Wednesday, July 21, 2010

Wednesday's wash

Rangers 8, Tigers 0: the Rangers are clicking on all cylinders. The Tigers aren't. It's hard to understand what hits this team when the second half of the season comes. Meanwhile Ranger starter Tommy Hunter is 7-0 and pitching very well. Ranger pitching remains the key factor in this team's surge into first place in the AL West.

By the way, you know that financial regulatory bill that President Obama will sign into law today?
It's over 2300 pages long. And liberals try to deny that government is excessively bureaucratic and full of red tape. Right...

As for Republicans in 2010--I agree with Victor Davis Hanson:
"Republicans will shortly need to stand for something more than just being against much of the Obama agenda. Only a superior and detailed alternative can win more lasting support than just a midterm correction. Obama, after all — with nationalized health care, amnesty, cap-and-trade, financial overhaul, government absorption of private enterprise, takeover of the student-loan industry, and gorge-the-beast deficits that will ensure a generation of higher taxes — at least seems to have some sort of plan to change America. The absurdity of $1.5 trillion annual deficits is easy to run on; but where in the budget should we freeze or cut spending? To restore fiscal sanity, we need details rather than vague promises to reduce red ink to a particular percentage of GDP. Is there to be an across-the-board spending freeze or targeted cuts? How much, if at all, does defense get cut? If it does, where and how? some point, blanket Obama-bashing without a comprehensive alternative will turn stale. Critics of Obama — if they are to be taken seriously — will have to be about more than not being Obama. Instead, conservatives must identify exactly how to undo the Obama agenda — and do so in a way that does not earn them the disdain that the Republican Congress earned between 2001 and 2006, and the Republican administration between 2005 and 2009. We need some notion of a contracted agenda, so that conservative voters can hold conservative politicians to account in this age of anti-incumbency. Voters wanted closed borders, balanced budgets, ethical members of Congress, and less government between 2001 and 2006. They believed that all of that had been promised — and then were sorely disappointed.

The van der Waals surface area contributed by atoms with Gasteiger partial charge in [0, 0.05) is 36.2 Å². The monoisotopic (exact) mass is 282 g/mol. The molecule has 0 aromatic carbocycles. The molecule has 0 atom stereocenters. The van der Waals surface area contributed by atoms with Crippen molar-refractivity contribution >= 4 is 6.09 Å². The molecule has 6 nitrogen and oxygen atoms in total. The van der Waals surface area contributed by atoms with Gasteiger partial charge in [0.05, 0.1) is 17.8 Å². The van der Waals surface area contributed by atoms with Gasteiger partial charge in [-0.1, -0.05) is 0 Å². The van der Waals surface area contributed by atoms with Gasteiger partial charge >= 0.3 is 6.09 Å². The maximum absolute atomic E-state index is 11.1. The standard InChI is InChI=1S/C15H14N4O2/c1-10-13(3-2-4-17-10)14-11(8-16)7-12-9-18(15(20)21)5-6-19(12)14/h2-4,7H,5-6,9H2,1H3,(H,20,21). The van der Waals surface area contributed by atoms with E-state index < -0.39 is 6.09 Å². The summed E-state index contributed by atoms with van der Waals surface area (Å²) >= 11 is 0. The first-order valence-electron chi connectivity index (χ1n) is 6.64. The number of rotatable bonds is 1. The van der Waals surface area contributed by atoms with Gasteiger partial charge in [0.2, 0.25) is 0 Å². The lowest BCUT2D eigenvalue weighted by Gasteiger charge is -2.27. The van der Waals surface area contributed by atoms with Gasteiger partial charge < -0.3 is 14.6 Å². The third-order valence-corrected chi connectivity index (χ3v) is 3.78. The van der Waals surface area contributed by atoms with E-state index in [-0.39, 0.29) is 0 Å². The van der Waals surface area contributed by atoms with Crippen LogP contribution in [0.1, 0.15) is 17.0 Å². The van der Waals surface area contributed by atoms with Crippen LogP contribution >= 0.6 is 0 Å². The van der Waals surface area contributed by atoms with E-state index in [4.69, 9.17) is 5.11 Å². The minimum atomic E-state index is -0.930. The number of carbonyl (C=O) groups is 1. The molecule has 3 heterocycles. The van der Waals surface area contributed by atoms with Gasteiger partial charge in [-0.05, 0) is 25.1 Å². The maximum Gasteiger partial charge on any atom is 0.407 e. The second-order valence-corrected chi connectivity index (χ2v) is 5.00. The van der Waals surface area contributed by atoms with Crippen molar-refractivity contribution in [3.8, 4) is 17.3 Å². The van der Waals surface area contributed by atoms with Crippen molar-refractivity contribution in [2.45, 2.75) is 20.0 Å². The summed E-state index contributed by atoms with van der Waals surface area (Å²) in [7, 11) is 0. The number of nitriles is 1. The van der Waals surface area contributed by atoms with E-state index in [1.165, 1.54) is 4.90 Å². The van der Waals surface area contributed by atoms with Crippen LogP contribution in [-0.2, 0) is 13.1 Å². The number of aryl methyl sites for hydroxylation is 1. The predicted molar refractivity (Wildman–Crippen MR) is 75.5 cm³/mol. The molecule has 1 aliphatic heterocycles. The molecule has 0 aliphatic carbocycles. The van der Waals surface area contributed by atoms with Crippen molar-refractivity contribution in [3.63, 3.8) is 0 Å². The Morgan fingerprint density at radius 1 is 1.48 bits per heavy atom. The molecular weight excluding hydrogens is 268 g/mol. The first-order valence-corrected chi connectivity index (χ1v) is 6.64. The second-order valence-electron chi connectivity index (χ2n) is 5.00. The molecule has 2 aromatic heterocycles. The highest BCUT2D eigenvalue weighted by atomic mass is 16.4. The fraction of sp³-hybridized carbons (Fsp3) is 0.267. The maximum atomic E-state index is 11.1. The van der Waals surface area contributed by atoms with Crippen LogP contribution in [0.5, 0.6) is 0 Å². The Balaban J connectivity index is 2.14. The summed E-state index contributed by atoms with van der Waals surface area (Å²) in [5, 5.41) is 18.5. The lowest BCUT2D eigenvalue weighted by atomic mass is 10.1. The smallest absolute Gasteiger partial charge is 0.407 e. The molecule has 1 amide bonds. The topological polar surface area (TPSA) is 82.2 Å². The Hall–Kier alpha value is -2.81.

...In short, conservative voters want to see something specific — as much to keep their own honest as to defeat the other."

Read his whole piece.
And I'm convinced that more specificity will help Republicans, not hurt. Remember the Contract with America for 1994; it gave Republicans something to run on. They couldn't simply be called a party of no. Democrats are trying to use that argument against the GOP now. We can take that argument right away from them.

Some more good news for Republicans lately, in the meantime.
In Ohio, conservative challenger John Kasich leads incumbent Ted Strickland in the governor's race.
Don't forget how important Ohio is as a swing state.

Quinnipiac has Republicans leading on the 2010 generic ballot by 5 points.Kind of makes one wonder about that big lead Gallup gave Democrats the other day...
And it only gives President Obama a 44% approval rating.

A new poll in Nevada gives Harry Reid only a two point lead over Sharron Angle.